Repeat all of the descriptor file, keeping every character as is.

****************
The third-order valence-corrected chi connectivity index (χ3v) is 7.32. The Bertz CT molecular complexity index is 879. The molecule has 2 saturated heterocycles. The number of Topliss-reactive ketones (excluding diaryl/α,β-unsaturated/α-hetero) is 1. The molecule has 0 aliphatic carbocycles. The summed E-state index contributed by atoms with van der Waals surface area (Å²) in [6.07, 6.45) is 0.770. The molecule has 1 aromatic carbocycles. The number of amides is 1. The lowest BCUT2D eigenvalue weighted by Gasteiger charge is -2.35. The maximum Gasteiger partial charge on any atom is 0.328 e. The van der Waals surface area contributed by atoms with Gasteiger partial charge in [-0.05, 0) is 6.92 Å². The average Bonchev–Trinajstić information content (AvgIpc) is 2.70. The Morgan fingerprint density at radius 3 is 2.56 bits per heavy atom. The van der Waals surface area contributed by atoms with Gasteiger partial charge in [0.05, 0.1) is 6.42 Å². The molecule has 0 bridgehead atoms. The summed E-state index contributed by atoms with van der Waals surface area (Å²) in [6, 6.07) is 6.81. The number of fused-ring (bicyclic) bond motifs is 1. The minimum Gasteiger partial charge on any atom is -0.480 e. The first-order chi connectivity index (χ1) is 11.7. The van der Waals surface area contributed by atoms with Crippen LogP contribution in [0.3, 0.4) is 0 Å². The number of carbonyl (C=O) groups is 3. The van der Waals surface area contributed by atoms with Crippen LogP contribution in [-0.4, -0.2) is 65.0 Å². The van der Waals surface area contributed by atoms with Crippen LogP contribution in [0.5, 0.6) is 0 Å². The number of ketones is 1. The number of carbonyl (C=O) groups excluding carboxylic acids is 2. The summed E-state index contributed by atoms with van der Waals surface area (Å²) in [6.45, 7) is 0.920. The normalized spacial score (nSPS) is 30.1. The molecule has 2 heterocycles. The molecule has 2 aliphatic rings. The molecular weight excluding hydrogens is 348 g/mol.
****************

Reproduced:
The third-order valence-corrected chi connectivity index (χ3v) is 7.32. The Bertz CT molecular complexity index is 879. The molecule has 2 saturated heterocycles. The number of Topliss-reactive ketones (excluding diaryl/α,β-unsaturated/α-hetero) is 1. The molecule has 0 aliphatic carbocycles. The summed E-state index contributed by atoms with van der Waals surface area (Å²) in [6.07, 6.45) is 0.770. The molecule has 1 aromatic carbocycles. The number of amides is 1. The lowest BCUT2D eigenvalue weighted by Gasteiger charge is -2.35. The maximum Gasteiger partial charge on any atom is 0.328 e. The van der Waals surface area contributed by atoms with Gasteiger partial charge in [-0.05, 0) is 6.92 Å². The average Bonchev–Trinajstić information content (AvgIpc) is 2.70. The Morgan fingerprint density at radius 3 is 2.56 bits per heavy atom. The van der Waals surface area contributed by atoms with Gasteiger partial charge in [0.05, 0.1) is 6.42 Å². The molecule has 0 bridgehead atoms. The summed E-state index contributed by atoms with van der Waals surface area (Å²) in [6, 6.07) is 6.81. The number of fused-ring (bicyclic) bond motifs is 1. The minimum Gasteiger partial charge on any atom is -0.480 e. The first-order chi connectivity index (χ1) is 11.7. The van der Waals surface area contributed by atoms with Crippen LogP contribution in [0.3, 0.4) is 0 Å². The number of carbonyl (C=O) groups is 3. The van der Waals surface area contributed by atoms with Crippen LogP contribution in [-0.4, -0.2) is 65.0 Å². The van der Waals surface area contributed by atoms with Crippen LogP contribution in [0.5, 0.6) is 0 Å². The number of ketones is 1. The number of carbonyl (C=O) groups excluding carboxylic acids is 2. The summed E-state index contributed by atoms with van der Waals surface area (Å²) in [6.45, 7) is 0.920. The normalized spacial score (nSPS) is 30.1. The molecule has 2 heterocycles. The molecule has 2 aliphatic rings. The molecular weight excluding hydrogens is 348 g/mol.